The Evolutionary Significance of the Arts: Exploring the By-product Hypothesis in the Context of Ritual, Precursors, and Cultural Evolution

Biological Theory 10 (1):73-85 (2015)

Abstract
The role of the arts has become crucial to understanding the origins of “modern human behavior,” but continues to be highly controversial as it is not always clear why the arts evolved and persisted. This issue is often addressed by appealing to adaptive biological explanations. However, we will argue that the arts have evolved culturally rather than biologically, exploiting biological adaptations rather than extending them. In order to support this line of inquiry, evidence from a number of disciplines will be presented showing how the relationship between the arts, evolution, and adaptation can be better understood by regarding cultural transmission as an important second inheritance system. This will allow an alternative proposal to be formulated as to the proper place of the arts in human evolution. However, in order for the role of the arts to be fully addressed, the relationship of culture to genes and adaptation will be explored. Based on an assessment of the cognitive, biological, and cultural aspects of the arts, and their close relationship with ritual and associated activities, we will conclude with the null hypothesis that the arts evolved as a necessary but nonfunctional concomitant of other traits that cannot currently be refuted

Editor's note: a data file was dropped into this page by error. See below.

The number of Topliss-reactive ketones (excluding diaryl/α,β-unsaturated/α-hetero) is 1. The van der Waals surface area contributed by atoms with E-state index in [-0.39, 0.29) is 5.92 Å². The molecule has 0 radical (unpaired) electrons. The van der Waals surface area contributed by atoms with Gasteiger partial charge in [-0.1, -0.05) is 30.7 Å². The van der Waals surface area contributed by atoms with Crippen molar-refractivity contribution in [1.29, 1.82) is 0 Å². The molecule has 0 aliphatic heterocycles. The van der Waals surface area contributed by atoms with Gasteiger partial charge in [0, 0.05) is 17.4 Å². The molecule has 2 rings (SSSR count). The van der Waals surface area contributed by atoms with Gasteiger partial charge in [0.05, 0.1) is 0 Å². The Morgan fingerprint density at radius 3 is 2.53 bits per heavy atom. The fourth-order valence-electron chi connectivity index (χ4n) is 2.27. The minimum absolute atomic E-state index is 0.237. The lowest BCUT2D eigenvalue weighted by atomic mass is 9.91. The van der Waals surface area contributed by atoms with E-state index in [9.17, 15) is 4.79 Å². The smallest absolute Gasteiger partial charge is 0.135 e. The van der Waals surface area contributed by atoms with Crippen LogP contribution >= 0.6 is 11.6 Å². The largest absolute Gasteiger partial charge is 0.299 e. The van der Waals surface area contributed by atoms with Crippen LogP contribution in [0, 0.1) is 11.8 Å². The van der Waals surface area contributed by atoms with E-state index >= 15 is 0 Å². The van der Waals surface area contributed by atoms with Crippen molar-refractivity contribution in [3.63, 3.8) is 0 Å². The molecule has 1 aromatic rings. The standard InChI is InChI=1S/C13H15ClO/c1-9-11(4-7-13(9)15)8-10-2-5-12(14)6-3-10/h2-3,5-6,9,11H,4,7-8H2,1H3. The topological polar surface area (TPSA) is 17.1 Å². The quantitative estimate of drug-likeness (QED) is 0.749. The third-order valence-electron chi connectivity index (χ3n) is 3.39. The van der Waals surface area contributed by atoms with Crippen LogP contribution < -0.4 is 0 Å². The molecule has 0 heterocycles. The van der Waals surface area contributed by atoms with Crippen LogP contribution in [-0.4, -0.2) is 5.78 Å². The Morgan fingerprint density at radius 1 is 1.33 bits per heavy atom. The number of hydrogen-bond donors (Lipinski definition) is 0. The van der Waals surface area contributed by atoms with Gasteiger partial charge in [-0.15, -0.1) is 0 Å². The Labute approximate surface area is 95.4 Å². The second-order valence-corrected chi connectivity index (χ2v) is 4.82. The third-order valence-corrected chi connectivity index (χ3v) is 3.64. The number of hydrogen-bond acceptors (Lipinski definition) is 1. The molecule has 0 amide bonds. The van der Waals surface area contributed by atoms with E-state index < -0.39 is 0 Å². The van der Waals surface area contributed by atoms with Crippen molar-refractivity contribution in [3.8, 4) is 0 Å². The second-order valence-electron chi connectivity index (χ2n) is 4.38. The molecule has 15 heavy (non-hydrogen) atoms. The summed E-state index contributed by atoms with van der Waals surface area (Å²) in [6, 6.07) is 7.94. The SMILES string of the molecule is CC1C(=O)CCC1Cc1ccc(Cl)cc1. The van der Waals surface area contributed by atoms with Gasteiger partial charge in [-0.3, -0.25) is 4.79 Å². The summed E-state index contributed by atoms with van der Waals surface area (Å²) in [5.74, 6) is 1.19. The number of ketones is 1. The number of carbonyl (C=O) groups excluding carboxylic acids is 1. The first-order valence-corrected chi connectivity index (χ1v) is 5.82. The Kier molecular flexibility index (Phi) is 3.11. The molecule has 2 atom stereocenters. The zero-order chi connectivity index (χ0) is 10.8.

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DOI 10.1007/s13752-014-0182-y
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